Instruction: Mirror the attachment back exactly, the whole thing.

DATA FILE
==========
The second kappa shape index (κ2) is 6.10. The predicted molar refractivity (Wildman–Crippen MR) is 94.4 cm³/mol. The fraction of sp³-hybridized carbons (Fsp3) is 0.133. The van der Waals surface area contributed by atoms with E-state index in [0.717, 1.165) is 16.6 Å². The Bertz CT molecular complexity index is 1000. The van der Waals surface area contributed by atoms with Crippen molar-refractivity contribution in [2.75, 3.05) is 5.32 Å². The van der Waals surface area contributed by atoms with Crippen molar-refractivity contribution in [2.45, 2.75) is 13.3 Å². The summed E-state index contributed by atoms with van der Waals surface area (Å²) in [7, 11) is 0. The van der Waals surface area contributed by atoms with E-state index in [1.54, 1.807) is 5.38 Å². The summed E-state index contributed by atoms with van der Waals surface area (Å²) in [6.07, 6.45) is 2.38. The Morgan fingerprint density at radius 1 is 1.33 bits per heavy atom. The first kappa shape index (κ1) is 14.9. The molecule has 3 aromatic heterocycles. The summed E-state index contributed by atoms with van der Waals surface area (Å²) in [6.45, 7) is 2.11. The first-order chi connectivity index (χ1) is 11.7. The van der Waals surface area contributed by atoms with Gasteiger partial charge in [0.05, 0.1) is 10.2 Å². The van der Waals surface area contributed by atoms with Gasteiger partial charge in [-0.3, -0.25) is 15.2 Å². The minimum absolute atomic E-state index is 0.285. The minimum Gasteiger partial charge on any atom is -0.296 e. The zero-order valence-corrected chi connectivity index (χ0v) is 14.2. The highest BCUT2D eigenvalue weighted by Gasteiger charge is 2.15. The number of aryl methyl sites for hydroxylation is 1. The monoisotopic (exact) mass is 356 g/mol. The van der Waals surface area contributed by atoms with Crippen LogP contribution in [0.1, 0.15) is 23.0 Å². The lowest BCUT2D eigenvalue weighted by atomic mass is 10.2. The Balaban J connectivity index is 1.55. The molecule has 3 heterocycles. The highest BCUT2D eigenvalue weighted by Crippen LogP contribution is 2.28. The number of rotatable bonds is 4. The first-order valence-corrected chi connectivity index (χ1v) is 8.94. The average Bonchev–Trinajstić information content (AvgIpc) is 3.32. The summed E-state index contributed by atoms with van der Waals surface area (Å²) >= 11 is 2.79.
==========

The second kappa shape index (κ2) is 6.10. The predicted molar refractivity (Wildman–Crippen MR) is 94.4 cm³/mol. The fraction of sp³-hybridized carbons (Fsp3) is 0.133. The van der Waals surface area contributed by atoms with E-state index in [0.717, 1.165) is 16.6 Å². The Bertz CT molecular complexity index is 1000. The van der Waals surface area contributed by atoms with Crippen molar-refractivity contribution in [2.75, 3.05) is 5.32 Å². The van der Waals surface area contributed by atoms with Crippen molar-refractivity contribution in [2.45, 2.75) is 13.3 Å². The summed E-state index contributed by atoms with van der Waals surface area (Å²) in [7, 11) is 0. The van der Waals surface area contributed by atoms with E-state index in [1.54, 1.807) is 5.38 Å². The summed E-state index contributed by atoms with van der Waals surface area (Å²) in [6.07, 6.45) is 2.38. The Morgan fingerprint density at radius 1 is 1.33 bits per heavy atom. The first kappa shape index (κ1) is 14.9. The molecule has 3 aromatic heterocycles. The summed E-state index contributed by atoms with van der Waals surface area (Å²) in [6.45, 7) is 2.11. The first-order chi connectivity index (χ1) is 11.7. The van der Waals surface area contributed by atoms with Gasteiger partial charge in [0.05, 0.1) is 10.2 Å². The van der Waals surface area contributed by atoms with Gasteiger partial charge in [-0.3, -0.25) is 15.2 Å². The minimum absolute atomic E-state index is 0.285. The minimum Gasteiger partial charge on any atom is -0.296 e. The zero-order valence-corrected chi connectivity index (χ0v) is 14.2. The highest BCUT2D eigenvalue weighted by Gasteiger charge is 2.15. The number of aryl methyl sites for hydroxylation is 1. The monoisotopic (exact) mass is 356 g/mol. The van der Waals surface area contributed by atoms with Crippen LogP contribution in [0.1, 0.15) is 23.0 Å². The lowest BCUT2D eigenvalue weighted by atomic mass is 10.2. The Balaban J connectivity index is 1.55. The molecule has 3 heterocycles. The highest BCUT2D eigenvalue weighted by Crippen LogP contribution is 2.28. The number of rotatable bonds is 4. The first-order valence-corrected chi connectivity index (χ1v) is 8.94. The average Bonchev–Trinajstić information content (AvgIpc) is 3.32. The summed E-state index contributed by atoms with van der Waals surface area (Å²) >= 11 is 2.79.